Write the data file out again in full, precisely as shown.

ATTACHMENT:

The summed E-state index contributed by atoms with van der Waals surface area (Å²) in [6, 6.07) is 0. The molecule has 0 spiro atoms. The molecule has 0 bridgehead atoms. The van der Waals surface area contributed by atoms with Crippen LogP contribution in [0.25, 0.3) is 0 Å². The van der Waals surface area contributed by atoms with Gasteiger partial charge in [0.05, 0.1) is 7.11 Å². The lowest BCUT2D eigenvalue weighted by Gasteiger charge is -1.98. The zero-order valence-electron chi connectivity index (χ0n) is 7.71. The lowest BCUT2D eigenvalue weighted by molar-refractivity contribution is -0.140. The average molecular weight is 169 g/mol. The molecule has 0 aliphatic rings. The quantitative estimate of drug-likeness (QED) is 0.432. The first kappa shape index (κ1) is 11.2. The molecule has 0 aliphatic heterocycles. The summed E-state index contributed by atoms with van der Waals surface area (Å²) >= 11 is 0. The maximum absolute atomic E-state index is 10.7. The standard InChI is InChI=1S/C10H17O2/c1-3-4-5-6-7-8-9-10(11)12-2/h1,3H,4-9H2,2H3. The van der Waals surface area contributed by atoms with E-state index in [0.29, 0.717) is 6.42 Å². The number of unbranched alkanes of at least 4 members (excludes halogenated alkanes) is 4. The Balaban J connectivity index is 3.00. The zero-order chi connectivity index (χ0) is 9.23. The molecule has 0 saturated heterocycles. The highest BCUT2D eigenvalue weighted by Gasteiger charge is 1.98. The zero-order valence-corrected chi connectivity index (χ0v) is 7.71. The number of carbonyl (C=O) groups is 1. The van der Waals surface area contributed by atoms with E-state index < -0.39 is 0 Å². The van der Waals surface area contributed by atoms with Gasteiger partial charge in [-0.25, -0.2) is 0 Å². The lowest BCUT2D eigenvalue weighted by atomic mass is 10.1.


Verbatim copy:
The summed E-state index contributed by atoms with van der Waals surface area (Å²) in [6, 6.07) is 0. The molecule has 0 spiro atoms. The molecule has 0 bridgehead atoms. The van der Waals surface area contributed by atoms with Crippen LogP contribution in [0.25, 0.3) is 0 Å². The van der Waals surface area contributed by atoms with Gasteiger partial charge in [0.05, 0.1) is 7.11 Å². The lowest BCUT2D eigenvalue weighted by Gasteiger charge is -1.98. The zero-order valence-electron chi connectivity index (χ0n) is 7.71. The lowest BCUT2D eigenvalue weighted by molar-refractivity contribution is -0.140. The average molecular weight is 169 g/mol. The molecule has 0 aliphatic rings. The quantitative estimate of drug-likeness (QED) is 0.432. The first kappa shape index (κ1) is 11.2. The molecule has 0 aliphatic heterocycles. The summed E-state index contributed by atoms with van der Waals surface area (Å²) >= 11 is 0. The maximum absolute atomic E-state index is 10.7. The standard InChI is InChI=1S/C10H17O2/c1-3-4-5-6-7-8-9-10(11)12-2/h1,3H,4-9H2,2H3. The van der Waals surface area contributed by atoms with E-state index in [0.29, 0.717) is 6.42 Å². The number of unbranched alkanes of at least 4 members (excludes halogenated alkanes) is 4. The Balaban J connectivity index is 3.00. The zero-order chi connectivity index (χ0) is 9.23. The molecule has 0 saturated heterocycles. The highest BCUT2D eigenvalue weighted by Gasteiger charge is 1.98. The zero-order valence-corrected chi connectivity index (χ0v) is 7.71. The number of carbonyl (C=O) groups is 1. The van der Waals surface area contributed by atoms with E-state index < -0.39 is 0 Å². The van der Waals surface area contributed by atoms with Gasteiger partial charge in [-0.25, -0.2) is 0 Å². The lowest BCUT2D eigenvalue weighted by atomic mass is 10.1.